Posted: Sat 24th Feb 2024

Ceredigion Household Waste Site Faces Closure Amid Council’s Budget Crisis /

One of Ceredigion’s four household waste sites could close as part of measures to save the council £100,000 as it faces its “starkest budget yet”.
In a document before Ceredigion County Council’s meeting of February 29, where councillors will debate the budget including a proposed 11.1 per cent council tax rise, it is proposed a review of opening hours, and the potential closure of one site be undertaken.
An integrated impact assessment for members on the potential changes says: “The proposal is to reduce the number of Household Waste Sites (HWS) within the county and to look at reducing the services provided at the remaining sites. The four sites currently within the county are located at Aberystwyth (Glanyrafon), Lampeter, Llanarth (Rhydeinon), and Cardigan (Cilmaenllwyd).”
It adds: “Ceredigion’s current provision is unsustainable and unaffordable moving forward and is evidenced by national studies which show that Ceredigion has a higher proportion of HWS per 10,000 population that all other councils in Wales.”
The proposal is one of 70 cost-cutting measures accompanying the proposed budget for 2024-’25, including a potential increase in the cost of using a public toilet, and the number of residual waste black bags collected.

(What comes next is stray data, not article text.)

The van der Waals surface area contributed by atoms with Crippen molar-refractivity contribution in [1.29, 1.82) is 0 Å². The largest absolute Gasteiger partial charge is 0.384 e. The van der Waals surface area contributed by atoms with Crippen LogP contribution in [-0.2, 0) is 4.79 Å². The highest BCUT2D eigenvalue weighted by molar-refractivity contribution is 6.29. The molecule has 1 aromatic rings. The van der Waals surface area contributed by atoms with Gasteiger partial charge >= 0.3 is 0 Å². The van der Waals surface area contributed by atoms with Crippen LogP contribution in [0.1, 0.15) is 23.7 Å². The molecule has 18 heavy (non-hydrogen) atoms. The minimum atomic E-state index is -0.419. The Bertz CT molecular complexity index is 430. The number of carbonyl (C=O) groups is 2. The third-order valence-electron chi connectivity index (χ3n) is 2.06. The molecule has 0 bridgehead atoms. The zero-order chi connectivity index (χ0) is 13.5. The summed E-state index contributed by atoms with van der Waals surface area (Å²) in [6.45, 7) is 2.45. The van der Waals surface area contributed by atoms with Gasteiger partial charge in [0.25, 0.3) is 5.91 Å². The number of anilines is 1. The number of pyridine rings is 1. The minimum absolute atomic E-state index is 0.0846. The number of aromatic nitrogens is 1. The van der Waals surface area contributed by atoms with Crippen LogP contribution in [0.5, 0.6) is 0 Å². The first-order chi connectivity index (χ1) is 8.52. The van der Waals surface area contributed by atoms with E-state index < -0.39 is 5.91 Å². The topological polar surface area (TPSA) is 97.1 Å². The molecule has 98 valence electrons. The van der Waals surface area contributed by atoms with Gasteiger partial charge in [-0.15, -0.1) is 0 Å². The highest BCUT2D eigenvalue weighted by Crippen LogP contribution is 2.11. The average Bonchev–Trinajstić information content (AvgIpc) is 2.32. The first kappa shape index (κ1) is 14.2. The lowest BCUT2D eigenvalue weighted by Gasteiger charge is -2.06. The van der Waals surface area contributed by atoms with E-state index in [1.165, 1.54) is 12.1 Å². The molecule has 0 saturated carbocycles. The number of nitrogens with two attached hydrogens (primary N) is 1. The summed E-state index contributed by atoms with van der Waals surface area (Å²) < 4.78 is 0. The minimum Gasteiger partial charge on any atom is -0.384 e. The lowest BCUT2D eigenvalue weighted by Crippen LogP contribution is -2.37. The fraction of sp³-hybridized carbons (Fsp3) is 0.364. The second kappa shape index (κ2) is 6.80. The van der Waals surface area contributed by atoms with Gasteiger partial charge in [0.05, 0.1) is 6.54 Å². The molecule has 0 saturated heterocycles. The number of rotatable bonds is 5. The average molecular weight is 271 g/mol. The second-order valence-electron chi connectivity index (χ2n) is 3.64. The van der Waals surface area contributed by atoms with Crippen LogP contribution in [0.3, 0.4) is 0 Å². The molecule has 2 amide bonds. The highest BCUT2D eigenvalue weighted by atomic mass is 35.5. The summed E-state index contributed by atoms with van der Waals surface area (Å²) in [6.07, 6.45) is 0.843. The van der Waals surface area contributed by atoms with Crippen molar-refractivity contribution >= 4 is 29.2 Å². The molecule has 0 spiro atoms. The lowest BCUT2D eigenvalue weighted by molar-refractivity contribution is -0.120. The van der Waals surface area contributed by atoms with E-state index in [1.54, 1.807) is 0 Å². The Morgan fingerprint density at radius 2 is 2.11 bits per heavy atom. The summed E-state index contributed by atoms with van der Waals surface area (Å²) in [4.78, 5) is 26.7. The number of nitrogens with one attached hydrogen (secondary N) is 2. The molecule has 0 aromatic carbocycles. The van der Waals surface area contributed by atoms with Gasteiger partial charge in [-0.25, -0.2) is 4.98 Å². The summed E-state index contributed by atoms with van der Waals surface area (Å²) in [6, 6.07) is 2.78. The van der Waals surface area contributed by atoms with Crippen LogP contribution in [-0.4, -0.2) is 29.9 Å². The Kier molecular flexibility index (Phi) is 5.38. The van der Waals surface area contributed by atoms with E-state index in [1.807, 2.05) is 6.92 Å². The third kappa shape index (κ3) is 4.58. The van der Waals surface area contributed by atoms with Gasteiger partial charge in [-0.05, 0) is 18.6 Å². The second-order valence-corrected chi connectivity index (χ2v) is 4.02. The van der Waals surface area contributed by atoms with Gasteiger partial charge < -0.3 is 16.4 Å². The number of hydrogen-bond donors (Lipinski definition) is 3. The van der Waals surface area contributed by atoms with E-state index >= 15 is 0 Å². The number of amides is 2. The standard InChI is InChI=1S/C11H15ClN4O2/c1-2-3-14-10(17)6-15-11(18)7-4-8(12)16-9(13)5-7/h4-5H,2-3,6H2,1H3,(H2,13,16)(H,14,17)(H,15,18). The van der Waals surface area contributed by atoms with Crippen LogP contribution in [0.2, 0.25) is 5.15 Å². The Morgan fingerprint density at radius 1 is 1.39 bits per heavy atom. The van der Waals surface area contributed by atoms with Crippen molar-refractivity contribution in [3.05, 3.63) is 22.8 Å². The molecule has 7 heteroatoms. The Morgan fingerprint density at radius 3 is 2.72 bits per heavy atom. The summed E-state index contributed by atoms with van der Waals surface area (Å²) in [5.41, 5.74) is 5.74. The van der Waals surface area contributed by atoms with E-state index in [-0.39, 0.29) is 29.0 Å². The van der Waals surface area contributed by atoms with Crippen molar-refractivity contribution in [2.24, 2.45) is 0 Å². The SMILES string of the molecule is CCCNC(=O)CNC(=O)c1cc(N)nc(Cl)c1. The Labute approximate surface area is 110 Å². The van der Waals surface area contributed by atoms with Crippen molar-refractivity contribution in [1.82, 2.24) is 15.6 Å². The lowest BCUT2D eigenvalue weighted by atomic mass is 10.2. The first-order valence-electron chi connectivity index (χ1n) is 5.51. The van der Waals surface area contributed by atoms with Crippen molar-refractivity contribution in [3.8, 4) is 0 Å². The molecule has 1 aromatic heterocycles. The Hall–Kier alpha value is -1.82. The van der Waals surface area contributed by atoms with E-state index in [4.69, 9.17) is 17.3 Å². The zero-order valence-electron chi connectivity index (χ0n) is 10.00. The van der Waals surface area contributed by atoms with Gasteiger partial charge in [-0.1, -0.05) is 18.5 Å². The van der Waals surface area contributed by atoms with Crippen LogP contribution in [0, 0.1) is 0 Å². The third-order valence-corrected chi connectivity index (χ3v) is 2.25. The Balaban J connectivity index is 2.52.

A report for members ahead of that budget meeting says the 2024-’25 budget is “Ceredigion County Council’s starkest budget yet,” with “incredibly difficult and unpalatable budget choices”.
“The estimated revenue cost pressures being faced by the council for 24/25 total £18m, equivalent to a Ceredigion-specific inflation factor of 10 per cent.   This compares with general inflation running at four per cent.
“A budget shortfall of £14m has needed to be found from a combination of budget reductions and council tax increase considerations.
“Councillors have therefore had to face incredibly difficult and unpalatable budget choices as part of weighing up how and where to reduce the cost of council services, alongside considering the appropriate level of funding to be raised through council tax.” ‌​‌​‌​​​‍‌​‌​​‌‌‌‍‌​‌‌​​‌​‍‌​‌‌‌​‌‌‍‌​‌‌‌‌​​

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